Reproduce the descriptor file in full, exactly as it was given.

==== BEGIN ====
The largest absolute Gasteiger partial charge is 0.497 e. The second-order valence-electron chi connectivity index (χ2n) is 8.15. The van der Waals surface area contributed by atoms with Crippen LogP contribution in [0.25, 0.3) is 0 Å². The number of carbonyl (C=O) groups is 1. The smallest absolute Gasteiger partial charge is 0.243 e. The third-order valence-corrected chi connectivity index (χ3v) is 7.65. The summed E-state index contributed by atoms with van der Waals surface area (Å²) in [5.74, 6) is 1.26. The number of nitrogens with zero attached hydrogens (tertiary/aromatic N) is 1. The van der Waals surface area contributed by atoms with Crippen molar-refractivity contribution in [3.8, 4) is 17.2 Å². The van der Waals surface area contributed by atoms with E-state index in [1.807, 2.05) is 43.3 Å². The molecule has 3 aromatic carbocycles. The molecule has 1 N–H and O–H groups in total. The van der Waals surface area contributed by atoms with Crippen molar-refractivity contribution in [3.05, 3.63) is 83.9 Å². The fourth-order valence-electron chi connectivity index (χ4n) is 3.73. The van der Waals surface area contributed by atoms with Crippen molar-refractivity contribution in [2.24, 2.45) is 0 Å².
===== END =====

The largest absolute Gasteiger partial charge is 0.497 e. The second-order valence-electron chi connectivity index (χ2n) is 8.15. The van der Waals surface area contributed by atoms with Crippen LogP contribution in [0.25, 0.3) is 0 Å². The number of carbonyl (C=O) groups is 1. The smallest absolute Gasteiger partial charge is 0.243 e. The third-order valence-corrected chi connectivity index (χ3v) is 7.65. The summed E-state index contributed by atoms with van der Waals surface area (Å²) in [5.74, 6) is 1.26. The number of nitrogens with zero attached hydrogens (tertiary/aromatic N) is 1. The van der Waals surface area contributed by atoms with Crippen molar-refractivity contribution in [3.8, 4) is 17.2 Å². The van der Waals surface area contributed by atoms with E-state index in [1.807, 2.05) is 43.3 Å². The molecule has 3 aromatic carbocycles. The molecule has 1 N–H and O–H groups in total. The van der Waals surface area contributed by atoms with Crippen molar-refractivity contribution in [3.05, 3.63) is 83.9 Å². The fourth-order valence-electron chi connectivity index (χ4n) is 3.73. The van der Waals surface area contributed by atoms with Crippen molar-refractivity contribution in [2.24, 2.45) is 0 Å².